Veterinarians have issued a warning to all dog owners because of a recent bacteria outbreak. In the Phoenix area alone, more than 50 dogs have fallen ill from this highly transferable disease. Dog owners should be on the lookout for its signs and symptoms not just in their pets, but in humans who can contract it, too.
The Maricopa County Animal Care and Control has been in communications with the Arizona Department of Agriculture regarding the bacteria outbreak. The strain of bacteria has been identified as leptospirosis. Pet owners should take extra precautions, because it can spread easily to humans. In extreme situations, it can cause kidney and liver failure in both dogs and humans.
The bacteria lives in the soil and water and is carried and spread through the urine of infected animals, including pets, livestock, rodents and wildlife. What’s concerning is that some dogs do not show any signs of being ill with leptospirosis. Still, dog owners are encouraged to look for these symptoms in their pets: a lack of appetite, fever, lethargy, diarrhea and vomiting. The Arizona Veterinarian’s Office told The Arizona Republic that pet owners also should look for an increase in thirst and subsequent urination in dogs, a lack of urination, red eyes and depression.
Humans infected with leptospirosis usually develop flu-like symptoms. Currently, there are several dogs confirmed with leptospirosis who have ill owners and are being observed in the Phoenix area, reports The Arizona Republic. But none of those cases have been directly attributed to the leptospirosis outbreak. However, according to Fox 5, one person has already died from leptospirosis in New York City.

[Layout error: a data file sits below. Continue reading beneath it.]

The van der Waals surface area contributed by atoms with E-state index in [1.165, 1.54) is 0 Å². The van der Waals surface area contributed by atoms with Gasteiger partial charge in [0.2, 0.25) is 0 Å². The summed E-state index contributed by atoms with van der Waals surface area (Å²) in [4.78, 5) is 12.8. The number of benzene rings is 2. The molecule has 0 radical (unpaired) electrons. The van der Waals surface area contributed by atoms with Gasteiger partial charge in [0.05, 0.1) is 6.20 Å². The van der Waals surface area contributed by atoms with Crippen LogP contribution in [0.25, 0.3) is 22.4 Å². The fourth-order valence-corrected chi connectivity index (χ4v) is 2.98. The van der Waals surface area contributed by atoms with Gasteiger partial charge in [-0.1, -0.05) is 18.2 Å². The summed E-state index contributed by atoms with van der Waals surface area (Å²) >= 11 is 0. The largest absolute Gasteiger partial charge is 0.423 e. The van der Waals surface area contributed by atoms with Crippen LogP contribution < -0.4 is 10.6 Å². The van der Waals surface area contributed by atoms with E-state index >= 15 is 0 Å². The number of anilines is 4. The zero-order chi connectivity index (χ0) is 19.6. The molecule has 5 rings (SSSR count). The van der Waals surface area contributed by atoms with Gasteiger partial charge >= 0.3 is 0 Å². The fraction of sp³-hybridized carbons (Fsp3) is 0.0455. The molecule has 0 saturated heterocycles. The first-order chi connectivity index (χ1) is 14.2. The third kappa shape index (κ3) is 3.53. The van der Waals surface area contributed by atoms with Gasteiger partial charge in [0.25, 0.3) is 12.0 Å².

If your dog has been diagnosed with leptospirosis, the Arizona Department of Agriculture recommends you consistently wash your hands after handling your pet and wear protective gear like gloves when cleaning up after your pet in order to avoid contact with urine. If your infected pet urinates in your home, clean the area immediately with a disinfectant solution.
Do not take your infected pet to a dog park, pet daycare or boarding facility until all antibiotics have been taken and a veterinarian has given your pet the green light to be around other dogs. Try to prevent your dog from urinating near standing water or areas where other dogs and people frequent. Even if the bacteria is detected and treated, dogs with leptospirosis still can spread the bacteria through their urine for several months thereafter.
Dr. Natalie Marks of Blum Animal Hospital in Chicago, Illinois, told Fox 5 that dogs who live in close proximity to other dogs, such as in urban areas, are at a greater risk of contracting the disease. Those dog owners need to be extra vigilant.
“Dogs that live off of alleyways, dogs that go to the dog park or the dog beach and are drinking water out of lakes; dogs that go to the dog run where there is communal dog water bowls or drink out of store front water bowls are definitely more at risk.”
People and pets can avoid contracting leptospirosis in the first place by wearing protective clothing and shoes to avoid any exposure to contaminated water and soil; avoiding recreational water activities like swimming in areas that could be contaminated with animal urine; avoiding exposure and contact to rodents or wildlife; and vaccinating dogs against leptospirosis.
Here is why veterinarians strongly encourage pet owners to vaccinate against this disease.
Dogs at a higher risk of contracting this disease include dogs that live outdoors; dogs that go on hikes and swim in natural bodies of water; dogs in contact with other animals; hunting dogs; dogs that are regularly exposed to standing water, flooded areas and high traffic dog areas like dog shows, dog parks and pet boarding facilities; and dogs that travel frequently. Take care to avoid high risk areas and keep an eye out for any symptoms in your favorite furry pet. You just might save its life.